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Bullet: a real ‘wing’ man

  • Published
  • By Senior Airman Destinee Sweeney
  • 20th Fighter Wing Public Affairs
As the sun rises over the forest canopy at Shaw Air Force Base, South Carolina, the common sound of freedom emanating from the F-16 Fighting Falcons overpowers a more unusual avian cry — the rooster’s crow.

An homage to the Carolina Gamecocks and the mascot of the 20th Equipment Maintenance Squadron munitions flight, Bullet #7, a feisty fowl, can frequently be found strutting around the grounds claiming them as his own.

“He’s probably two and a half years old,” said Tech. Sgt. Brian Beaty, 20th EMS senior munitions inspector. “He’s definitely a morale-booster out here. You see when younger Airmen get here they laugh and talk about him, ‘Hey, did you see what Bullet did?’”

The unit members provide their feathery friend, who lives on the ammo compound, with shelter, food and family.

“Everyone pitches in to feed and water him; he probably eats more than he should,” Beaty laughed.

Although Bullet is not always the most amiable pet, frequently picking and choosing who he likes based on their mannerisms and his mood, the tradition of keeping a rooster — which started around 2003 — provides Airmen with a conversation starter to bond over as well as entertainment.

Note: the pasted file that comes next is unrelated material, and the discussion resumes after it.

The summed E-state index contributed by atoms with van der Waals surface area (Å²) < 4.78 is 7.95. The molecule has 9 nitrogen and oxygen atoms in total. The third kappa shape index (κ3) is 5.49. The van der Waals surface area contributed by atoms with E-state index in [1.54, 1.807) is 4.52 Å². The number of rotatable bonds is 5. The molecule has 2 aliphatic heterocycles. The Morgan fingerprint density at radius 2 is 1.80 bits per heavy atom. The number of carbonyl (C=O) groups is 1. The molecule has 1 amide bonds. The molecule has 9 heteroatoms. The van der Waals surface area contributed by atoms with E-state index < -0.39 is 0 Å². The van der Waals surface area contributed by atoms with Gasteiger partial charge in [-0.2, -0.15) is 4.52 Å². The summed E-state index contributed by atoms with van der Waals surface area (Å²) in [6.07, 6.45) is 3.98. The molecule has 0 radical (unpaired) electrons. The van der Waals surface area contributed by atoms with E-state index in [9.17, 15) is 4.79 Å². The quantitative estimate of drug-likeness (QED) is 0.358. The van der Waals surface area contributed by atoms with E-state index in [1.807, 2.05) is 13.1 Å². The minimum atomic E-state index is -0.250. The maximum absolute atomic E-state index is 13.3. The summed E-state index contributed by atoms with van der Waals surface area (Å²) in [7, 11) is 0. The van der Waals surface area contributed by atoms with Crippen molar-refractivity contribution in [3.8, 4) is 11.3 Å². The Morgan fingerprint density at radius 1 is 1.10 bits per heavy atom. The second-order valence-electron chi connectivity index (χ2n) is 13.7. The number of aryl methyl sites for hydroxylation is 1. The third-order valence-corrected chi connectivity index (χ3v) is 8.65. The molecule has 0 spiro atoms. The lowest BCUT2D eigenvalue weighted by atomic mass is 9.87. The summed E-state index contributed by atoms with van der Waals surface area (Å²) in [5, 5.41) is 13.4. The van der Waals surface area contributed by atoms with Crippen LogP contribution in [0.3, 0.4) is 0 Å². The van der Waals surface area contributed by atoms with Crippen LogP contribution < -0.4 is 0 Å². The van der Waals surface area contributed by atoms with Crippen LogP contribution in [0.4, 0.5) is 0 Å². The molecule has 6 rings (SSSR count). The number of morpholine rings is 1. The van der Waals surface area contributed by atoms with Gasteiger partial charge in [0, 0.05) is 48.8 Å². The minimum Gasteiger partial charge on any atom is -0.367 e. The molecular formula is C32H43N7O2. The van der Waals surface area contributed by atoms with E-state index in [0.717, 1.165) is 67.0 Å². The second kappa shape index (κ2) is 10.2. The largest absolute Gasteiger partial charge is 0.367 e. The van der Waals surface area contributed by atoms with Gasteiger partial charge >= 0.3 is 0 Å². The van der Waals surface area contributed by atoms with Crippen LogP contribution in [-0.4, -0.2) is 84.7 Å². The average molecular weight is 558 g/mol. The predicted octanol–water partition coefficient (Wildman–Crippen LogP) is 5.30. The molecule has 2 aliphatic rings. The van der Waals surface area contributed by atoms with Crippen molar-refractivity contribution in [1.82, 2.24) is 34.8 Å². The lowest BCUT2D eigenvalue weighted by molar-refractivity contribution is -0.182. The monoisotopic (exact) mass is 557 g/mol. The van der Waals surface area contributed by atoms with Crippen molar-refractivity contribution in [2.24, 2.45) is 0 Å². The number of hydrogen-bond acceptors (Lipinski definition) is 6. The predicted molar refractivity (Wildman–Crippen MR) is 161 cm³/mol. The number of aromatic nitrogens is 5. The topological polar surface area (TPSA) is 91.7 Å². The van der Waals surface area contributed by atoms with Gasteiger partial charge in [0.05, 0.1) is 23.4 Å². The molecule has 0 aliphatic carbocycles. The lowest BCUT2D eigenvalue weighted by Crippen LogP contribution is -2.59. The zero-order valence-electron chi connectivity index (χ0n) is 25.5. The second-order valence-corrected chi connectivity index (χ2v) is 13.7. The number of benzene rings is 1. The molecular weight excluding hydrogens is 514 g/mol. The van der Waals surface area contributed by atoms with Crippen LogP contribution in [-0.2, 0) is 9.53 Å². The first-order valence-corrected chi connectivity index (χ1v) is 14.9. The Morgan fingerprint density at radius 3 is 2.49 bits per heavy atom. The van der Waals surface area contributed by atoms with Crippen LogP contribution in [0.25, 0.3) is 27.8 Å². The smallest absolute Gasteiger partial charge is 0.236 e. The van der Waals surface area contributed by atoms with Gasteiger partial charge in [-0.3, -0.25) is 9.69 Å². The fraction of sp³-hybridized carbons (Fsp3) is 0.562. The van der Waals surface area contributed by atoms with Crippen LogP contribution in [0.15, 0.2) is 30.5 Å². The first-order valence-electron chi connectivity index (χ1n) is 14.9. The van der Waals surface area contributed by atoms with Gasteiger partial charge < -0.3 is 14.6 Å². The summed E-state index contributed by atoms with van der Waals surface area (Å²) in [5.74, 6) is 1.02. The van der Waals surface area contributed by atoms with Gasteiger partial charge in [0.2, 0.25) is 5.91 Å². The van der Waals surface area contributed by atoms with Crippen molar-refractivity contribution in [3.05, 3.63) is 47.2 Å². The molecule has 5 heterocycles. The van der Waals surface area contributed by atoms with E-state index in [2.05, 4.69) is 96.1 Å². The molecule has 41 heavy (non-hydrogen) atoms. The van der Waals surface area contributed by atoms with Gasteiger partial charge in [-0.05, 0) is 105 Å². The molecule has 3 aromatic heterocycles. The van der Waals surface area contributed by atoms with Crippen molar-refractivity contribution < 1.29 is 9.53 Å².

Despite being accustomed to having a rooster around, the ammo troops still take note of each bird’s individual personalities and quirks, such as Bullet’s undying love for a yellow sticker on a back-up generator near his coop.

“That generator’s new, hasn’t been here even a year yet,” said Master Sgt. Thomas Childress, 20th EMS material section chief. “That’s Bullet’s thing, he’s always over there puffed up and showing off to the sticker like it’s his girlfriend. We have no clue why that particular sticker.”

Although Bullet does not wear the same uniform as the rest of his unit, there is no doubt he is a part of the ammo family.

“He’s one of us,” said Childress. “He doesn’t go out on the job with us, but he’s still part of the flight. … He’s our guard chicken.”

Throughout the day, Bullet makes his presence known with his loud crows and provides spontaneity in the compound, helping his wingmen to laugh with his antics.